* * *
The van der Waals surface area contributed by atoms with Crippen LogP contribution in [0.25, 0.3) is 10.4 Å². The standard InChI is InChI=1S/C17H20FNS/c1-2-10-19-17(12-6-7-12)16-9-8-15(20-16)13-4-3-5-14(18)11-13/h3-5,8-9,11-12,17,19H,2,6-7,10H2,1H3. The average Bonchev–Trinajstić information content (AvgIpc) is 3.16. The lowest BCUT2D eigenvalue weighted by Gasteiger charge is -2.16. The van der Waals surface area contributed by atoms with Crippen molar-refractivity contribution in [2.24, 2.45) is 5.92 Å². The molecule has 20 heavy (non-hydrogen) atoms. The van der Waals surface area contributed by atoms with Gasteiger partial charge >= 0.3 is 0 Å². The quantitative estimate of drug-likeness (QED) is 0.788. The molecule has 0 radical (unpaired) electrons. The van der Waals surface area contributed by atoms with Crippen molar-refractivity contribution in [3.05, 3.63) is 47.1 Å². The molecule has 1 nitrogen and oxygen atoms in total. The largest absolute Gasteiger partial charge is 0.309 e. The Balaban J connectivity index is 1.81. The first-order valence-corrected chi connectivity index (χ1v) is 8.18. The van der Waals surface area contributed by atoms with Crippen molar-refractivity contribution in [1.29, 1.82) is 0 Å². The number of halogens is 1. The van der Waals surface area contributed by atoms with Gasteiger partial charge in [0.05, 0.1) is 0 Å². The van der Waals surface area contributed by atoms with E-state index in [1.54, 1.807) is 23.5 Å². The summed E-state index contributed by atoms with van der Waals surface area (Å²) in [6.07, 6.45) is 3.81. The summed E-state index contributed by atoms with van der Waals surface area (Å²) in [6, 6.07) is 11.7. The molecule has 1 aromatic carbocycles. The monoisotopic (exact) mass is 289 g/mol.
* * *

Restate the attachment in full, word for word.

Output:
The van der Waals surface area contributed by atoms with Crippen LogP contribution in [0.25, 0.3) is 10.4 Å². The standard InChI is InChI=1S/C17H20FNS/c1-2-10-19-17(12-6-7-12)16-9-8-15(20-16)13-4-3-5-14(18)11-13/h3-5,8-9,11-12,17,19H,2,6-7,10H2,1H3. The average Bonchev–Trinajstić information content (AvgIpc) is 3.16. The lowest BCUT2D eigenvalue weighted by Gasteiger charge is -2.16. The van der Waals surface area contributed by atoms with Crippen molar-refractivity contribution in [2.24, 2.45) is 5.92 Å². The molecule has 20 heavy (non-hydrogen) atoms. The van der Waals surface area contributed by atoms with Gasteiger partial charge >= 0.3 is 0 Å². The quantitative estimate of drug-likeness (QED) is 0.788. The molecule has 0 radical (unpaired) electrons. The van der Waals surface area contributed by atoms with Crippen molar-refractivity contribution in [3.05, 3.63) is 47.1 Å². The molecule has 1 nitrogen and oxygen atoms in total. The largest absolute Gasteiger partial charge is 0.309 e. The Balaban J connectivity index is 1.81. The first-order valence-corrected chi connectivity index (χ1v) is 8.18. The van der Waals surface area contributed by atoms with Crippen molar-refractivity contribution in [1.29, 1.82) is 0 Å². The number of halogens is 1. The van der Waals surface area contributed by atoms with Gasteiger partial charge in [0.05, 0.1) is 0 Å². The van der Waals surface area contributed by atoms with E-state index in [1.54, 1.807) is 23.5 Å². The summed E-state index contributed by atoms with van der Waals surface area (Å²) in [6.07, 6.45) is 3.81. The summed E-state index contributed by atoms with van der Waals surface area (Å²) in [6, 6.07) is 11.7. The molecule has 1 aromatic carbocycles. The monoisotopic (exact) mass is 289 g/mol.